For Lucy, the Jersey Shore isn't just the perfect summer escape, it's home. As a local girl, she knows not to get attached to the tourists. They breeze in during Memorial Day weekend, crowding her costal town and stealing moonlit kisses, only to pack up their beach umbrellas and empty promises on Labor Day. Still, she can't help but crush on charming Connor Malloy. His family spends every summer next door, and she longs for their friendship to turn into something deeper. 

You've got the Jersey Shore, that stirring of first love, a great FEMALE lead character and plenty of sunshine for a great summer read! The book reminded me of a teenage version of Barbara Delinsky's Sweet Salt Air, which I absolutely loved! Our girl Lucy, is a wonderful character. She's fresh and honest with her feelings, which made me open my heart to her. But you'll have to wait until May 5th to put your flip flops on with this one, because that's when Sourcebook Fire has it slated for publication! It looks like it's going right to eBook and Trade Paperback when it comes out. When I finish this read up, I'll let you all know what my final judgement is, but so far, it's two thumbs up.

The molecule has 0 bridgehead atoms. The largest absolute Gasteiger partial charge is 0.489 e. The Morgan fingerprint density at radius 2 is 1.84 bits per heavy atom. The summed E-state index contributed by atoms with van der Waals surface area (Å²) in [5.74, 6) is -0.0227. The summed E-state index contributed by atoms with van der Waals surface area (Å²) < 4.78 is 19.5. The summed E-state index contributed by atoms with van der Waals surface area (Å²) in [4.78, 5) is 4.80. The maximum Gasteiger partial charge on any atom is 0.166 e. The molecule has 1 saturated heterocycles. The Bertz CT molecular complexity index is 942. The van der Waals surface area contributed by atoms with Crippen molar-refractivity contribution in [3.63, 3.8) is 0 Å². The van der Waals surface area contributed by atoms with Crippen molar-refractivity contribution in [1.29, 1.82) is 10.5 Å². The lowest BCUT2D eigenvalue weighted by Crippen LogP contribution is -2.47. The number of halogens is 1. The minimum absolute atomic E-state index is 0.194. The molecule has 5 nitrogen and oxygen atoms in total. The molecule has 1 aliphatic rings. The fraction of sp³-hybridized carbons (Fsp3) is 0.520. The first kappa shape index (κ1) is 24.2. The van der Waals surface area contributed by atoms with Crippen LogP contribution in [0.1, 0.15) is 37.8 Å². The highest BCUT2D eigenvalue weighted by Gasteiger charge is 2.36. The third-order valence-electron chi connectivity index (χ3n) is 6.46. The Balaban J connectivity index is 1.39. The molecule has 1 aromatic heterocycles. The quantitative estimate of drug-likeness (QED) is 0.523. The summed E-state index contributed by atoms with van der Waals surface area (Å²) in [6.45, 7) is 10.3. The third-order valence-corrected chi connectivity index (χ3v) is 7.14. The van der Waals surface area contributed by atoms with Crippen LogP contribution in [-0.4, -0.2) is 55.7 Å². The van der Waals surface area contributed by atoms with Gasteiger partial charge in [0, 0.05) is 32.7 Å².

Next book I stumbled across was Epitaph by Mary Doria Russell. It's a novel about Wyatt Earp and The O.K. Corral, but it's told through his wife, Josephine Sarah Marcus, and I was so frustrated by only getting a sample of the first few chapters, because it is so GOOD! Josephine opens the story in Tombstone, Arizona. We soon learn she is the live-in girlfriend of not Wyatt Earp, but the sheriff, Johnny Behan. Hmmm, now how does she end up Wyatt Earp's wife? We also learn the creative way Josephine ends up in Tombstone, which just goes to show you this girl has spunk (I don't want to spoil anything here by telling you how)! What a compelling character! If this were not a book about the O.K. Corral, Mary Doria Russell could have probably written a great book on Josephine Sarah Marcus, because her back story is that interesting! The writing definitely grabbed me from the start, and whether or not you are familiar with the O.K. Corral and all that legend says about those boys in Tombstone, Mary Doria Russell brings this time period to life from a different perspective… The Girl's. Coming March 3rd! Here's the blurb from the publisher about the book...